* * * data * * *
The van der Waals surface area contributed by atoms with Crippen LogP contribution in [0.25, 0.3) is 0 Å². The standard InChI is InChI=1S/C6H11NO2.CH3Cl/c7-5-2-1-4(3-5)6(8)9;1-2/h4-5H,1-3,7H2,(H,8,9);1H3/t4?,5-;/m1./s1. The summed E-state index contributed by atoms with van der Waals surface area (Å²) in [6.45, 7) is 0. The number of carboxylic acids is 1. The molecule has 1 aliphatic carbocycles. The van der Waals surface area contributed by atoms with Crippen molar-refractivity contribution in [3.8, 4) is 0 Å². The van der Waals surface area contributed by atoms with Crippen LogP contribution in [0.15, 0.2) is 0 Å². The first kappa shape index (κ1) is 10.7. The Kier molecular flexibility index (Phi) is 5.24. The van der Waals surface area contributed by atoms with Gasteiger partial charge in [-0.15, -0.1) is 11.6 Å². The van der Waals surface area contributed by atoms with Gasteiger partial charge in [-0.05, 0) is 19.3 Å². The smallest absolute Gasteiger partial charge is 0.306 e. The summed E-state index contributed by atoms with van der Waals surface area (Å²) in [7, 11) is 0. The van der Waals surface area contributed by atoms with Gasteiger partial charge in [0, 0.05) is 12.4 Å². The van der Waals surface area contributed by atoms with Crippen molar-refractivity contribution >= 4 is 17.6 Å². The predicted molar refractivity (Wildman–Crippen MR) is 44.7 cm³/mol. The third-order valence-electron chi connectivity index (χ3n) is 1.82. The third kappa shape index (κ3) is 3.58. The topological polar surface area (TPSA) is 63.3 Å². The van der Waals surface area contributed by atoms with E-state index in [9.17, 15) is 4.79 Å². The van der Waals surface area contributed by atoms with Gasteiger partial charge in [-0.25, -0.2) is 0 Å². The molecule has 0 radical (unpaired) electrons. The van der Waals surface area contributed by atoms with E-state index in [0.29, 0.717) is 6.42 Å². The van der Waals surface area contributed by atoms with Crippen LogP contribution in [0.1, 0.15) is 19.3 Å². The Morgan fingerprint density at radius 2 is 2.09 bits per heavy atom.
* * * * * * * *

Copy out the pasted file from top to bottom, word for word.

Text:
The van der Waals surface area contributed by atoms with Crippen LogP contribution in [0.25, 0.3) is 0 Å². The standard InChI is InChI=1S/C6H11NO2.CH3Cl/c7-5-2-1-4(3-5)6(8)9;1-2/h4-5H,1-3,7H2,(H,8,9);1H3/t4?,5-;/m1./s1. The summed E-state index contributed by atoms with van der Waals surface area (Å²) in [6.45, 7) is 0. The number of carboxylic acids is 1. The molecule has 1 aliphatic carbocycles. The van der Waals surface area contributed by atoms with Crippen molar-refractivity contribution in [3.8, 4) is 0 Å². The van der Waals surface area contributed by atoms with Crippen LogP contribution in [0.15, 0.2) is 0 Å². The first kappa shape index (κ1) is 10.7. The Kier molecular flexibility index (Phi) is 5.24. The van der Waals surface area contributed by atoms with Gasteiger partial charge in [-0.15, -0.1) is 11.6 Å². The van der Waals surface area contributed by atoms with Gasteiger partial charge in [-0.05, 0) is 19.3 Å². The smallest absolute Gasteiger partial charge is 0.306 e. The summed E-state index contributed by atoms with van der Waals surface area (Å²) in [7, 11) is 0. The van der Waals surface area contributed by atoms with Gasteiger partial charge in [0, 0.05) is 12.4 Å². The van der Waals surface area contributed by atoms with Crippen molar-refractivity contribution >= 4 is 17.6 Å². The predicted molar refractivity (Wildman–Crippen MR) is 44.7 cm³/mol. The third-order valence-electron chi connectivity index (χ3n) is 1.82. The third kappa shape index (κ3) is 3.58. The topological polar surface area (TPSA) is 63.3 Å². The van der Waals surface area contributed by atoms with E-state index in [9.17, 15) is 4.79 Å². The van der Waals surface area contributed by atoms with Gasteiger partial charge in [-0.25, -0.2) is 0 Å². The molecule has 0 radical (unpaired) electrons. The van der Waals surface area contributed by atoms with E-state index in [0.29, 0.717) is 6.42 Å². The van der Waals surface area contributed by atoms with Crippen LogP contribution in [0.1, 0.15) is 19.3 Å². The Morgan fingerprint density at radius 2 is 2.09 bits per heavy atom.